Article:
The Over-Improvement of Everything

By nature, I am not anti-technology. As a child, my favorite

toy was a screwdriver. I’d spend my afternoons taking apart-and putting back

together-all the telephones in our house. In college, I helped cover the cost

of tuition by working weekends rewiring tenements in the slums of Boston.

I started writing on a computer when they were still called

“word processors.” I own a Palm Pilot and a cell phone. I’ve been a beta tester

for Microsoft, America Online and the Final Draft screenplay-writing software.

And to this day, my telephone rings at all hours of the

night with calls from friends and relatives, asking for help with their

telephone, cable-TV and computer problems.

In short, I have always

been at home in a Home Depot and undaunted by the salesmen at 47th Street

Photo. I understand 99 percent of what’s written about in the Circuits section

of The New York Times . I’m the one

you’d call for advice about which TV, stereo or computer to buy.

Until recently, that is.

Because I’ve suddenly found myself overwhelmed-hitting a

wall, as it were-and wondering about the value of all this technology.

The tipping point was my pilgrimage to purchase the

obligatory video camera required by the birth of our twins. After being buried

by the salesman with a blizzard of options-digital versus analog, internal CD

burner versus tape, High-8 or VHS, optical versus electronic zoom-he asked one

question too many:

“Do you want one with a

built-in FM radio and MP3 music player?”

“Wait a minute,” I said, deciding to begin my next question

without the phrase “maybe I’m an idiot.” “But what do I need a radio-and a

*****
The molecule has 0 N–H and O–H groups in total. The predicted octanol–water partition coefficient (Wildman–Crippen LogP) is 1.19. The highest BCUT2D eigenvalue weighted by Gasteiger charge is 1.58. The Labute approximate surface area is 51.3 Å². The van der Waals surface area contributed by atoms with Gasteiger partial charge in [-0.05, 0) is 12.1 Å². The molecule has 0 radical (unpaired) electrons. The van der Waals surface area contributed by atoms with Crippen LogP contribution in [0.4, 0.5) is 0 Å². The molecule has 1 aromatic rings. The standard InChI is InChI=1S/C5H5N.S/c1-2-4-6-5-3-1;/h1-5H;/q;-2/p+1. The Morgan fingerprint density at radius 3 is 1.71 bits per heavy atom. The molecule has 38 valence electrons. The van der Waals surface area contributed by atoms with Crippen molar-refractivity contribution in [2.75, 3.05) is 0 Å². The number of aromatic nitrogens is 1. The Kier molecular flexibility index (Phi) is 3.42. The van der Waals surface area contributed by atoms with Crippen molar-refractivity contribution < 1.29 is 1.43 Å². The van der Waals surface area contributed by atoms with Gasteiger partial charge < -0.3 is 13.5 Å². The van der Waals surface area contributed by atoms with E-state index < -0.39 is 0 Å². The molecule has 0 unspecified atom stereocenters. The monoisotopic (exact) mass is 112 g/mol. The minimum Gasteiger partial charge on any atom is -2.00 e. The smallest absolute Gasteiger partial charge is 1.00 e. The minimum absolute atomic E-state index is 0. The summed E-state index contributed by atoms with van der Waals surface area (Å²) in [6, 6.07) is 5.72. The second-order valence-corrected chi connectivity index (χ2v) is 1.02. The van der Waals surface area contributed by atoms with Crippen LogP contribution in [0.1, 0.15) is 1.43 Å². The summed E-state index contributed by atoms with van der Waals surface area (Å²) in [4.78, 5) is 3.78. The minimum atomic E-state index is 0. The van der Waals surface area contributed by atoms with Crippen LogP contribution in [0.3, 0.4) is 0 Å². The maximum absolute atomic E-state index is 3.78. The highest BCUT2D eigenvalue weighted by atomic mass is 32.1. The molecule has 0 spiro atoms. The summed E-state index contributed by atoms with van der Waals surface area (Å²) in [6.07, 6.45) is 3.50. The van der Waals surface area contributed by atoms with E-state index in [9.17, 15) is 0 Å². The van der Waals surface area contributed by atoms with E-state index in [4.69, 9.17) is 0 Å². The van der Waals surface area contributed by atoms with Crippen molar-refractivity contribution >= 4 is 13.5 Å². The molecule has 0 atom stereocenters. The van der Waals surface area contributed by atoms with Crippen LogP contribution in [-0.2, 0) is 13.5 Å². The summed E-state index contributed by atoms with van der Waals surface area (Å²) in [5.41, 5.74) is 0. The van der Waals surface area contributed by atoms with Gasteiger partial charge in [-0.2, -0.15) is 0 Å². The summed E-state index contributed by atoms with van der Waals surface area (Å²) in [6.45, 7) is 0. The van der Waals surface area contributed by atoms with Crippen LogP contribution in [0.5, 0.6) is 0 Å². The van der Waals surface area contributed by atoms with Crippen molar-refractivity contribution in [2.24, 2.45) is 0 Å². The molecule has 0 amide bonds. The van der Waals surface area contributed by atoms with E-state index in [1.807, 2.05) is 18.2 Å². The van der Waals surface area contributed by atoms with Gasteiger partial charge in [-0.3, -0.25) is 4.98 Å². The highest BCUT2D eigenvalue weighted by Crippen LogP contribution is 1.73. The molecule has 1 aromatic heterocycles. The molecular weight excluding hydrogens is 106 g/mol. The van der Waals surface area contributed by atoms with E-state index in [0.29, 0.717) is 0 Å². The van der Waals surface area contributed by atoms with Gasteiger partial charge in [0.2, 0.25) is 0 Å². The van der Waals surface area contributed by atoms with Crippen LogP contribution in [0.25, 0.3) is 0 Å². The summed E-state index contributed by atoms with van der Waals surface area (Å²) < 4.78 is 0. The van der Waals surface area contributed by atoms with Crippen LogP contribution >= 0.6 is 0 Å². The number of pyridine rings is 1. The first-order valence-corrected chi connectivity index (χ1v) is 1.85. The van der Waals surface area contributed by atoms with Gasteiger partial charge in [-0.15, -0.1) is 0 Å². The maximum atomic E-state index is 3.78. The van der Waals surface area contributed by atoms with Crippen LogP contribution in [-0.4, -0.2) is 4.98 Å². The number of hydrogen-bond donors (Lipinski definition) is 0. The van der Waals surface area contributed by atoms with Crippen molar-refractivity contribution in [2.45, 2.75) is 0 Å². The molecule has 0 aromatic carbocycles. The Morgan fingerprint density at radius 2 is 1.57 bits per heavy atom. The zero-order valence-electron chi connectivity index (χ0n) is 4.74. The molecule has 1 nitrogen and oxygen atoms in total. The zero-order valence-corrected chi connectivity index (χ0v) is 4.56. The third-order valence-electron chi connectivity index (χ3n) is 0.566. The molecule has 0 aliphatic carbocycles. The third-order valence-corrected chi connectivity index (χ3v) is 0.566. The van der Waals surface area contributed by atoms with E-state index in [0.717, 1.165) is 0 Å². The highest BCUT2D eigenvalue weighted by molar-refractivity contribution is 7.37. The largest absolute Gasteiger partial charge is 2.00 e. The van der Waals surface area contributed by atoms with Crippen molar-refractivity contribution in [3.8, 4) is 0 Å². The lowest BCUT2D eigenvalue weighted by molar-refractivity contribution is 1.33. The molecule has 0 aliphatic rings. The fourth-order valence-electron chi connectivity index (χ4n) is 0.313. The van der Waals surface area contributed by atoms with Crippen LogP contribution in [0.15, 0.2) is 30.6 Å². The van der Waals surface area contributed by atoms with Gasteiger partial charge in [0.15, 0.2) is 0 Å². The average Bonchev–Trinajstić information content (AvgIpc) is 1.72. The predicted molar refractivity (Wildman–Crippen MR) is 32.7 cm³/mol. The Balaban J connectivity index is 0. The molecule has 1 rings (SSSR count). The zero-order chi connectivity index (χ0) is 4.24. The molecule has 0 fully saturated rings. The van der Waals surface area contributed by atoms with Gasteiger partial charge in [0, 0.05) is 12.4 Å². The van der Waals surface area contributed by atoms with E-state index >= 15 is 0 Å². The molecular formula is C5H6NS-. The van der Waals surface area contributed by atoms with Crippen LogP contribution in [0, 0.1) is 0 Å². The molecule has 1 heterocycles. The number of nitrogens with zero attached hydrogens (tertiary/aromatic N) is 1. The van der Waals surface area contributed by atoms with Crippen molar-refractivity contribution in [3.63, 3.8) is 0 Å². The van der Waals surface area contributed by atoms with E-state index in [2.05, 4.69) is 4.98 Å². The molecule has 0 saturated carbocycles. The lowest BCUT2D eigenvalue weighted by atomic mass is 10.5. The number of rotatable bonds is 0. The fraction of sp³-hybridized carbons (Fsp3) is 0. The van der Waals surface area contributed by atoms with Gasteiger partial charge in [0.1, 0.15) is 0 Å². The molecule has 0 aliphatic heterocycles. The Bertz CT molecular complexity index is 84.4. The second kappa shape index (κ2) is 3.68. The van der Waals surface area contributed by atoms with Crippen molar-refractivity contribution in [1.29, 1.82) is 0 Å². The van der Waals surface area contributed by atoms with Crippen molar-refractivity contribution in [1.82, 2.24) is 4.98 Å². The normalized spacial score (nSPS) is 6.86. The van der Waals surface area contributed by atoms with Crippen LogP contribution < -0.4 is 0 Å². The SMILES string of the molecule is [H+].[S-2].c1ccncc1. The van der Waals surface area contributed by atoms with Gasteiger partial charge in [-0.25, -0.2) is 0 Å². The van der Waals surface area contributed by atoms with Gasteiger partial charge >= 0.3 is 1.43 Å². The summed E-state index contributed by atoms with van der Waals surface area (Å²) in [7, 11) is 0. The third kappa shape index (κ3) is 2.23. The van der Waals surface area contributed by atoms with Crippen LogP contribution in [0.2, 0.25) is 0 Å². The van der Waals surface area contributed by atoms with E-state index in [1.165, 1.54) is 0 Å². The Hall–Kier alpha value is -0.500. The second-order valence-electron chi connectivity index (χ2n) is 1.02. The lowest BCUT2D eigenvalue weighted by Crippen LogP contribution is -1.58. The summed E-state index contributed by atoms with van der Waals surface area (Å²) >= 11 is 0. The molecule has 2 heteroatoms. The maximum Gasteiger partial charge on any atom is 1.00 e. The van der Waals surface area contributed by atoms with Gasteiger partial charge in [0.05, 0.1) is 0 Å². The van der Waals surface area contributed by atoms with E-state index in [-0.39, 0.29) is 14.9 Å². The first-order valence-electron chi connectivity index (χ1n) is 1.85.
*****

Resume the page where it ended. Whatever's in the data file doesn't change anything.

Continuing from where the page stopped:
music player-in a video camera for?”

I only wish I’d had the camera running, just to record the

amazingly patronizing smile that crossed his face. “To make broadcast-quality

rock videos,” he said, implying, but graciously leaving off, the final unspoken

phrase “you idiot.”

Either way, it was at this moment that I began to wonder:

Exactly when did we begin to over-design and over-improve almost everything?

Yes, I have a cell phone that works  in London, holds 500 numbers and plays

solitaire-but it took me six months to memorize the eight steps it takes to

retrieve my voice mail.

On the side of our bed, I count six remote controls-for the

VCR, the TV, the DVD player, a cassette deck, the surround-sound receiver and a

cable box-but I’m the only one in the house who knows the exact sequence of

buttons to press to watch TV, and even then I only get it right 20 percent of

the time.

In our kitchen, there’s

a Krups programmable coffeemaker that came with a 200-page manual detailing all

the features that are too complicated to use; in our back hallway, there’s an

18-speed mountain bike that has never seen fifth gear. Our neighbor moans over

his high-tech golf clubs-forged from strategic metals-that haven’t improved his

game by a solitary stroke. I can’t figure out how to program our car radio,

which, given its function, should at least appear to be significantly less

complicated than the cockpit of the B-1 bomber I flew in last year-but it

isn’t.